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The [Sunday] Papers

Mayor Richard M. Daley will return today from his sudden trip to the Middle East only to turn around and jet off to Beijing at the end of the week to study that city's plans for the 2008 Summer Olympics in preparation for his own possible Olympics bid.

Is all this unexpected traveling a way for Daley to get out of town while former patronage chief Robert Sorich and three other aides go on trial in federal court for alleged "massive fraud" in city hiring?

While determining pols' motives isn't always possible, you'd think reporters who have raised the possibility would at least be able to nail down just when these trips got scheduled and put some tough questions to the mayor's people. After all, it would be in their interest to clear up any misconception some of us might have.

Not only hasn't that happened, but the coverage of the mayor's trips has only confused the issue.

Let's take a look.

On April 10, the mayor refused to comment on the Sorich case, but proclaimed that "This government is running smoothly."

Just eight days later, Daley announced his trip to the Middle East.

Fran Spielman in the Sun-Times opened the speculation in her April 19 report:

"Daley's trip to the Holy Land is expected to take him away from Chicago during a pivotal two-week period," she wrote. "The mayor's former patronage chief, Robert Sorich, and three other former city officials are scheduled to go on trial next month on charges they rigged city hiring for more than a decade to benefit pro-Daley armies of political workers."

But the mayor came home from his 10-day trip today. Perhaps he was trying to avoid pre-trial publicity, but the real thing starts on Tuesday.

On Friday, though, the Tribune reported Daley's plans to go to China.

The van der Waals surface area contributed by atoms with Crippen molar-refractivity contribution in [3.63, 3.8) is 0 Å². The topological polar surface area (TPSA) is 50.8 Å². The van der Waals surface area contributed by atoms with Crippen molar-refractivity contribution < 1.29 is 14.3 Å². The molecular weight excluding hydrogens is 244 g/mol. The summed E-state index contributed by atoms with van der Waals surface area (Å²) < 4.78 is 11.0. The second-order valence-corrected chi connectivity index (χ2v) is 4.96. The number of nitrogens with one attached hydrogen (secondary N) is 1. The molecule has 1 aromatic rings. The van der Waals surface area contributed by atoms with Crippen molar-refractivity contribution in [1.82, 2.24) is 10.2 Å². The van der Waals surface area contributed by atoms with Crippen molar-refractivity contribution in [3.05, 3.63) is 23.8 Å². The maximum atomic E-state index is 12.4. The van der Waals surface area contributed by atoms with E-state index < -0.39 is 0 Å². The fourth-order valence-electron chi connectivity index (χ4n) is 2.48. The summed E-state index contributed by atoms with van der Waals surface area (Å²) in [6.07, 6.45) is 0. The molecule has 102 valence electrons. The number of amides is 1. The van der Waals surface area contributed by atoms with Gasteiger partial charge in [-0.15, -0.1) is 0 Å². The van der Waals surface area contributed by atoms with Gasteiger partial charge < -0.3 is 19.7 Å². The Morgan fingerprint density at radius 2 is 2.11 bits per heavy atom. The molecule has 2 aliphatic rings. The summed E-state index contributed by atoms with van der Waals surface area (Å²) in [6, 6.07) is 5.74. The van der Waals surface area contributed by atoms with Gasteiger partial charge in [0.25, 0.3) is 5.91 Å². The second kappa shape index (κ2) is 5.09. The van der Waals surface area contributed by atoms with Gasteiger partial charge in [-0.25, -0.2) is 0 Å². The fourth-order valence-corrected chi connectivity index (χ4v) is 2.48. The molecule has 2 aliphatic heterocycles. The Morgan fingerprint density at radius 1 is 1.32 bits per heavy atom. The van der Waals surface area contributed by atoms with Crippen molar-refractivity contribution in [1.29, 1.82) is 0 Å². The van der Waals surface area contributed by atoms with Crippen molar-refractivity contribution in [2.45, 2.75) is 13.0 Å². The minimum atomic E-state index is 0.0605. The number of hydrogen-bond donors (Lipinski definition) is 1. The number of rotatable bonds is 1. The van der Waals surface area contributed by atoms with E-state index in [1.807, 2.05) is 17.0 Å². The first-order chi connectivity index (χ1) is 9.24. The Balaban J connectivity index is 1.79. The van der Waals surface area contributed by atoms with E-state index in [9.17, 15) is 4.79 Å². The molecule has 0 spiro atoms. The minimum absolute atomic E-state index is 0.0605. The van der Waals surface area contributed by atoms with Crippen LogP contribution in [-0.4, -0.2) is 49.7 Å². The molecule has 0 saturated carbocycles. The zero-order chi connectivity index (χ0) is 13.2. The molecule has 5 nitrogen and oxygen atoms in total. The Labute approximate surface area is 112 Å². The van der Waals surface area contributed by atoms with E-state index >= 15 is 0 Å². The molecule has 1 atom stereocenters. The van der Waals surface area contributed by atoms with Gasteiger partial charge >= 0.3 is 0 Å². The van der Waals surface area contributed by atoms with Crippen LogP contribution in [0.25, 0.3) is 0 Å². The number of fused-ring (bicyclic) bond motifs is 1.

"The details were sketchy Friday, and the duration of the trip was not known," Mickey Ciokajlo wrote. "The trip would put Daley overseas just as a federal corruption trial against his former patronage chief, Robert Sorich, and three co-defendants is getting under way."

As with the Middle East trip, all appearances are that this was a hastily planned affair.

On Sunday, Spielman wrote that Daley press secretary Jacquelyn Heard "denied that the back-to-back overseas trips were timed to take the mayor away from Chicago during the trial of his former patronage chief, Robert Sorich. Well aware that it might appear that way, mayoral aides shortened the China trip to four days and scheduled it over a weekend, she said."

Really? The mayor shortened his trip to China to learn about Olympics preparations in order that the trip not look politically-timed? How inconceivable does that seem? At the same time, being away for four days doesn't exactly protect him from trial fallout.

"If the goal was to avoid negative publicity generated by the Sorich trial, Heard said, 'It's unlikely he'd be returning to the city a day before the trial begins and that he'd be there for the opening arguments, which, as you know, are often the toughest part,'" Spielman wrote.

That's a stretch. The trips are good ways for the mayor to garner positive publicity through compliant news crews and scenic photo ops (was it the mayor's people who supplied that photo of Daley Sunday to the Sun-Times that ran without a credit?), as well as to depict a towering mayor with plans as grand as holding an Olympics, while the hacks back home worry about who hired whom.

We know from Heard that the mayor's brain trust considered the political ramifications of his trips. We don't know to what extent; and perhaps more importantly, we don't know the rest of the strategy his team has mapped out for presenting Daley as above and beyond the Sorich trial. But we will soon find out.